Readers’ pick: Zoom
What does going to class, attending a GW speaker series and spending time with your friends all have in common? Probably not much before 2020, but ask anyone after the past year and without hesitation they’ll answer you with this: a Zoom link.
Online video conferencing platforms have carried us through the virtual instruction period in our time of transition. Up against similar platforms like Blackboard Collaborate Ultra and Microsoft Teams, Zoom takes the cake for its user ease, video display options and universal popularity.
The online video conferencing platform has become such an integral part of academic life that students worldwide quickly started referring to school as “Zoom University.”
Unlike Blackboard Collaborate Ultra, Zoom’s user-friendly platform allows people to view all participants at once in gallery view or pin specific people. While WebEx accomplishes this too, the video quality is consistently lower because of the platform’s bandwidth security limitations. In one of my classes, students asked the professor to move sessions from Blackboard Collaborate to Zoom for its easy viewing and usability. Many student organizations also use the platform to host events and interact with members.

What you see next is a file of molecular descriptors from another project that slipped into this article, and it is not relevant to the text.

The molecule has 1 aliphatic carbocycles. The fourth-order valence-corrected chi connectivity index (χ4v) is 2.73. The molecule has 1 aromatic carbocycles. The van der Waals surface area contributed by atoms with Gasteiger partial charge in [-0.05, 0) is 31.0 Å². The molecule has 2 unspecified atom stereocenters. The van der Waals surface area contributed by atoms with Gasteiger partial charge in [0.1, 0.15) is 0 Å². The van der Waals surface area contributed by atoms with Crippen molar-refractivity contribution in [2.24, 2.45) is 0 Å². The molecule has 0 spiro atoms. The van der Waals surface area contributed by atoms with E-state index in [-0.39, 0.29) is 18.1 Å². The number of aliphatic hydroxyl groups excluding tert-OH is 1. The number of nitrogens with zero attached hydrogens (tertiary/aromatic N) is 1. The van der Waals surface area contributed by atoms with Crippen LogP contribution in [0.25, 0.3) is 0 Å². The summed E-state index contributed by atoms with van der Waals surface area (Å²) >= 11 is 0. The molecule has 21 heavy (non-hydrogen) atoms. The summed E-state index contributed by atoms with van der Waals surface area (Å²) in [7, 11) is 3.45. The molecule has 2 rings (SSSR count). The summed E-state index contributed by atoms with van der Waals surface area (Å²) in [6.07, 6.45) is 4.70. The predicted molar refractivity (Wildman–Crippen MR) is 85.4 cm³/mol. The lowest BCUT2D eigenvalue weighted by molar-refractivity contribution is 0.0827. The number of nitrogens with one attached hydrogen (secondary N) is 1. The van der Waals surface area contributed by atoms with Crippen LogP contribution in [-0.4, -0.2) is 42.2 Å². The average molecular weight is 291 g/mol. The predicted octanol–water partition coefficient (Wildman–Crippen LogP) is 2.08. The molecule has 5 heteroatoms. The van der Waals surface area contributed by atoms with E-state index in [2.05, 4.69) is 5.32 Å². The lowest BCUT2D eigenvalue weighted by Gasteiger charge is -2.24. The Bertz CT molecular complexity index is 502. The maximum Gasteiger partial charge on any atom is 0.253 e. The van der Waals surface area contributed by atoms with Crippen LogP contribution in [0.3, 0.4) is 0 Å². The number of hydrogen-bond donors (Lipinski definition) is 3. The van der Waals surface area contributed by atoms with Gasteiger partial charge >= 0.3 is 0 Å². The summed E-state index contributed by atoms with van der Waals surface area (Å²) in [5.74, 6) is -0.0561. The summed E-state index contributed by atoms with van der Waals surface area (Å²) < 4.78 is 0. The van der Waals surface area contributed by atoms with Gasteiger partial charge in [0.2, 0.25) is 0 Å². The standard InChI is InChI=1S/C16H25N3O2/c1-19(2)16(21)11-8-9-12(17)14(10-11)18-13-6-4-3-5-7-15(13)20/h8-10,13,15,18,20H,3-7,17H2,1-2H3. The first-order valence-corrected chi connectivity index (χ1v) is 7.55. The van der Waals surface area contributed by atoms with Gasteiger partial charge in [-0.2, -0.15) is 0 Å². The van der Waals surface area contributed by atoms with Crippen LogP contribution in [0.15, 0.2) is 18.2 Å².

Blackboard Collaborate, WebEx and Microsoft Teams mainly fall short in their mainstream applicability. Outside of academics, they don’t have appeal. Students like Zoom because they use it not only for classes but for virtual parties and extracurriculars.
Aside from academics, friends have used Zoom to host what they called “Zoom parties,” where participants took advantage of greenscreen backgrounds and screen-share games, like Kahoot.
The online platform has also undergone updates to make user experience more seamless. Waiting rooms were created to prevent Zoom bombers, or uninvited guests that raid zoom meetings.
Users can now pin emojis to their screens and hosts can issue polls for participants to interact with. One of Zoom’s main features is its breakout booms, which allow meeting participants to join separate groups, which is useful for study groups, socializing and dishing about something you don’t want the whole group to hear.
For academic or everyday use, Zoom is the best platform for virtual meetups.